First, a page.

Ballotage in Peru: Keiko Fujimori asked for the nullity of some 200,000 votes


Keiko Fujimori. (Bloomberg)


The presidential candidate Keiko Fujimori asked this Wednesday before the electoral court of Peru the nullity of 802 tables nationwide that represent some 200,000 votes, she announced at a press conference in Lima after the close ballot on Sunday in which her leftist rival Pedro surpassed her. Castle.

 "Popular force is presenting today nullity actions of 802 tables nationwide, actions that are being presented to the national jury of elections," said Fujimori at a time when the latest report from the electoral body accounts for 50.2% of the votes for Castillo versus 49.7% for the right-wing leader, with 99% of the tables scrutinized.


 Fujimori, 46, also indicated that they are “monitoring the entire observation process that is being carried out in this challenge process (review), which is 1,200 minutes, which we hope will later be counted in the final count of the National Jury of Elections".

 The request "represents approximately 200,000 votes, which when these actions for annulment are admitted, must be withdrawn from the national count," she added.


 “If we add 802 tables in which nullity requests have been submitted that more or less represent 200,000 votes, and we add the 1,200 minutes observed that represent 300,000 votes, 500,000 votes are still at stake here, half a million votes at the national level that We believe that it is essential that they be analyzed for the national count that the National Elections Jury has to carry out, ”he said.


 Peru's presidential candidate Keiko Fujimori between Julio Cesar Castiglioni and Miguel Torres of the Fuerza Popular party at a press conference in Lima, Peru. REUTERS / Angela Ponce


 On behalf of her party, Fuerza Popular de ella said: "We will be a government that respects democracy, the current Constitution and we will create a government with financial and economic stability."

 Mathematics gives Fujimori options, but increasingly remote. The votes still to come are from areas overwhelmingly favorable to Castillo while the minutes that are being reviewed should have a very marked bias in his favor to allow him to overcome the difference.


 In these minutes there are 443 with votes contested by both parties, 329 with error in the sum of votes, 98 with incomplete data and 107 without signatures.

 The Fujimori party Fuerza Popular relies on large law firms in Lima, which are reviewing minute by minute in search of alleged irregularities.

 For this, they must clearly prove before the end of the day on Wednesday that there was some type of fraud in each of the minutes that they believe to be suspicious, since they are votes that at the time of being computed were not contested.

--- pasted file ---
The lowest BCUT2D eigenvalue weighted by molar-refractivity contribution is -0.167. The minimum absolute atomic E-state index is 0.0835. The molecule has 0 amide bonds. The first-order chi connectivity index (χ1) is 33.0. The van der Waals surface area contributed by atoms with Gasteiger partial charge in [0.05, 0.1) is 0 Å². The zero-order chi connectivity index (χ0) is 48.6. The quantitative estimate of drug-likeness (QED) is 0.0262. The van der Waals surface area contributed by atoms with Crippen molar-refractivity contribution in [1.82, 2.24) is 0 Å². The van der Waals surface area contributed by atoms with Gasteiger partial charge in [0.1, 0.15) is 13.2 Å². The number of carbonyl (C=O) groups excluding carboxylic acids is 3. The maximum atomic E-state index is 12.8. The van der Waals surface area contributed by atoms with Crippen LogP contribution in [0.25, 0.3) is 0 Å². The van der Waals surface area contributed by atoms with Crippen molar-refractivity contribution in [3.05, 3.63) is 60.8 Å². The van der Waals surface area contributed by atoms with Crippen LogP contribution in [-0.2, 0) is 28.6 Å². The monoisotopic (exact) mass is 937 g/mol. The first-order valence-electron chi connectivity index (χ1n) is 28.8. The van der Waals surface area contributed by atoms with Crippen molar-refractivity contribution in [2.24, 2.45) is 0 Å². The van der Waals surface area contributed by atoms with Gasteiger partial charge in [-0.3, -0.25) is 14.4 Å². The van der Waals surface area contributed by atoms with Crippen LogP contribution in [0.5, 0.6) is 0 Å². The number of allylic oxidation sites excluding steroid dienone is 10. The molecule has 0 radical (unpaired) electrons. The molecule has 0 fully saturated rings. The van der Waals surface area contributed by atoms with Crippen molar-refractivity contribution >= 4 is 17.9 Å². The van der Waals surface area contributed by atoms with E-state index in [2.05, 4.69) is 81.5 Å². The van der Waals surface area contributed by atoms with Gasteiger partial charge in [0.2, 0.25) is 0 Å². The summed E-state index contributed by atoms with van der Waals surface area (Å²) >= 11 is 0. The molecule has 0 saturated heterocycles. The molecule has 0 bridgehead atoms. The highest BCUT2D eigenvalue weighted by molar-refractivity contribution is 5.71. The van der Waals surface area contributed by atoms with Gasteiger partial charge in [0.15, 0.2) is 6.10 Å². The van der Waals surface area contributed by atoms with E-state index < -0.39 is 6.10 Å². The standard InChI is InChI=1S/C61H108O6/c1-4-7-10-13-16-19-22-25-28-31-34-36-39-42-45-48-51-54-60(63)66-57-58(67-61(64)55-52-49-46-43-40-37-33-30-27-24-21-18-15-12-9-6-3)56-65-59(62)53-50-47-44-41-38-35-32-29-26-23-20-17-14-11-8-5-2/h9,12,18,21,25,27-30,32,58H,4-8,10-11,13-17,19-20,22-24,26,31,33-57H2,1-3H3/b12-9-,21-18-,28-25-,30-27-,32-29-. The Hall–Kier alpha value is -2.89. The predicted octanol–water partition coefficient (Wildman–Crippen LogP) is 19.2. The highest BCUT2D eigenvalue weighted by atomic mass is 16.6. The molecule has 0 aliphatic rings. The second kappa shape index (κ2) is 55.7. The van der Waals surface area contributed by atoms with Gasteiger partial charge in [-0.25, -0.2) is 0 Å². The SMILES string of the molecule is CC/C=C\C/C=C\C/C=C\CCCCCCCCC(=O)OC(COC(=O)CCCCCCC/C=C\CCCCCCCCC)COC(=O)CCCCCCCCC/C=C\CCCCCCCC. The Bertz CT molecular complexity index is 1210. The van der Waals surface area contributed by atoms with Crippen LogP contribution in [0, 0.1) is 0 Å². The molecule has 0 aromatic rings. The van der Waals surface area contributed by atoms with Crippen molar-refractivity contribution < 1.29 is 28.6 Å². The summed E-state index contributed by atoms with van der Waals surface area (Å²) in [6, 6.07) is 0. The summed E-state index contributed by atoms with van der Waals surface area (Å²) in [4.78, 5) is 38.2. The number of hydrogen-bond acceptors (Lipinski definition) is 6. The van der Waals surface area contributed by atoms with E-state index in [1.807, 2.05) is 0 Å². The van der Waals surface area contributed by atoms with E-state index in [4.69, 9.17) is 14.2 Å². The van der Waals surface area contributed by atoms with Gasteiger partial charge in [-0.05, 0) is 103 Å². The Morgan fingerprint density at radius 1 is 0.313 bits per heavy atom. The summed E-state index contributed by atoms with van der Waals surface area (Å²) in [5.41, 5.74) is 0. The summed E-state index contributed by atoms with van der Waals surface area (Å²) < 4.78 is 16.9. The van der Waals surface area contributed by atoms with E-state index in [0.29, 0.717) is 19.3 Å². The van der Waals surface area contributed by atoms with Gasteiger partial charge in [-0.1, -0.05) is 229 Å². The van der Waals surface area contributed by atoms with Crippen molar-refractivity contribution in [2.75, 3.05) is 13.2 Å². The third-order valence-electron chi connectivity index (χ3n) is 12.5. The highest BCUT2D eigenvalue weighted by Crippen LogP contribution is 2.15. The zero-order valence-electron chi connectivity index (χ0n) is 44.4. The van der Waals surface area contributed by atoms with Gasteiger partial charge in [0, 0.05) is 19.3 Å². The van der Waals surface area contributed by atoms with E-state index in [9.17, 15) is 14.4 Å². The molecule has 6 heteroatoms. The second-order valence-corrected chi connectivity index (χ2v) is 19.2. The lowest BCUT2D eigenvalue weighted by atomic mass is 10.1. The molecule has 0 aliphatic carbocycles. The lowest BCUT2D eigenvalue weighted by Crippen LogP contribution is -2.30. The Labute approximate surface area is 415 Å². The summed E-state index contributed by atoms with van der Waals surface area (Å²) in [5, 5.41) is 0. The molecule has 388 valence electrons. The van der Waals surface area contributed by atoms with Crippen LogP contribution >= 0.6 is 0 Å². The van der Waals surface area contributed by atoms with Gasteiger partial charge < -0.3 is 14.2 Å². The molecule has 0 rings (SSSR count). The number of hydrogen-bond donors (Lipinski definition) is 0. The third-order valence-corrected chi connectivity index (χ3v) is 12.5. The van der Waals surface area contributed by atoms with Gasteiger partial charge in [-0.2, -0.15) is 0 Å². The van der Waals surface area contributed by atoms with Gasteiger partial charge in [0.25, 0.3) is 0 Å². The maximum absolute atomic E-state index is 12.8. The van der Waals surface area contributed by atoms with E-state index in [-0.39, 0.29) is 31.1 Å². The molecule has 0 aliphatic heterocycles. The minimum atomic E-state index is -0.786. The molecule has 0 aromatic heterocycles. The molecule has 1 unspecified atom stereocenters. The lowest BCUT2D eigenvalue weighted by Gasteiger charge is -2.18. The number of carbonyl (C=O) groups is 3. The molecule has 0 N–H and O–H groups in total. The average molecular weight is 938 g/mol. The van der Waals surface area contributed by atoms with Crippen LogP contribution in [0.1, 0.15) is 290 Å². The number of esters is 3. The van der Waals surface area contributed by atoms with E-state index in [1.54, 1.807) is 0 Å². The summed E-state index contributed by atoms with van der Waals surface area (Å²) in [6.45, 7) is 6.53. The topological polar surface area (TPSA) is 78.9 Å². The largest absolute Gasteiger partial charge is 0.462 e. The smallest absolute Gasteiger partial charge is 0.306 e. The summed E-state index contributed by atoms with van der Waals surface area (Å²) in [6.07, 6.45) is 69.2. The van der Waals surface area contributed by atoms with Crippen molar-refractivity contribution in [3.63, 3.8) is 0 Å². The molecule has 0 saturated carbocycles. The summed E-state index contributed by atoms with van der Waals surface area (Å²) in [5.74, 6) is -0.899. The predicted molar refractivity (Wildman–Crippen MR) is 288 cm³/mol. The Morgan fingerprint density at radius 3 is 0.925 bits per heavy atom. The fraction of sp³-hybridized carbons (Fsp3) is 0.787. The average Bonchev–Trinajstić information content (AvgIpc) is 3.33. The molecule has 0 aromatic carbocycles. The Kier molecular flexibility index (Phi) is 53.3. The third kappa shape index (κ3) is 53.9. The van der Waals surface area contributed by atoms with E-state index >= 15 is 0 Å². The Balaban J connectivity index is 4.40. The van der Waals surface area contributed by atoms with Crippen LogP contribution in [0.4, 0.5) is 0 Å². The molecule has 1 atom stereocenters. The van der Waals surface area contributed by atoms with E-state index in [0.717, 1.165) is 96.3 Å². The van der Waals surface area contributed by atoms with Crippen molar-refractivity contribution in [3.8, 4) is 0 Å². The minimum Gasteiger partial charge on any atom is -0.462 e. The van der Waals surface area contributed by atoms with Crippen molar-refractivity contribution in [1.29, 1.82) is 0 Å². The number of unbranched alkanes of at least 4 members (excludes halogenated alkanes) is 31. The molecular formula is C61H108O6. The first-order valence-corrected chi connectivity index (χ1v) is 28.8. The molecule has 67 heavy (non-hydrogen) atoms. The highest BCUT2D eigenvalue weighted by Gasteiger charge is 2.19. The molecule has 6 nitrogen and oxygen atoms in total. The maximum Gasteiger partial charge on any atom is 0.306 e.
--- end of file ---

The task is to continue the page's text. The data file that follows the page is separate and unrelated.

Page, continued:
The presidential candidate Pedro Castillo speaks before his followers while the election results are awaited on June 7 from his campaign premises in Lima (Peru). EFE / Harold Mej√≠a

 "Our representatives and the lawyers who have been watching it are going to show that there are tables with forged signatures and tables with statistically improbable results," the candidate for vice president of Fujimori, Luis Galarreta, assured the radio station RPP.

 The complaint of "systematic fraud" was launched by Fujimori on Monday night, when the already advanced scrutiny of the votes left Castillo as the probable winner of the elections.

 On the other hand, it is expected that in the next few hours thousands of Castillo supporters will arrive in Lima from various regions of the country to demonstrate in defense of the electoral results.


 At the same time, some voters of Keiko Fujimori have called a mobilization through social networks to request the intervention of the armed forces and prevent Castillo from being officially proclaimed president.



 Supporters of Peru's presidential candidate Keiko Fujimori gather in the street after the second round of the June 6 elections, in Lima, Peru, on June 8, 2021. REUTERS / Sebastian Castaneda


 Faced with this movement, the Ministry of Defense recalled in a statement that "the Armed Forces are not deliberative and are subordinate to the constitutional power, so any call to breach this person in charge is inappropriate for a democracy."

 Thus, the military reiterated its commitment to the Constitution, democracy, the principle of neutrality and respect for the popular will expressed in the elections held last Sunday.


 The Armed Forces also exhorted the population to respect the results and to work together to strengthen democracy and promote the development of the country.

 With information from EFE and AFP

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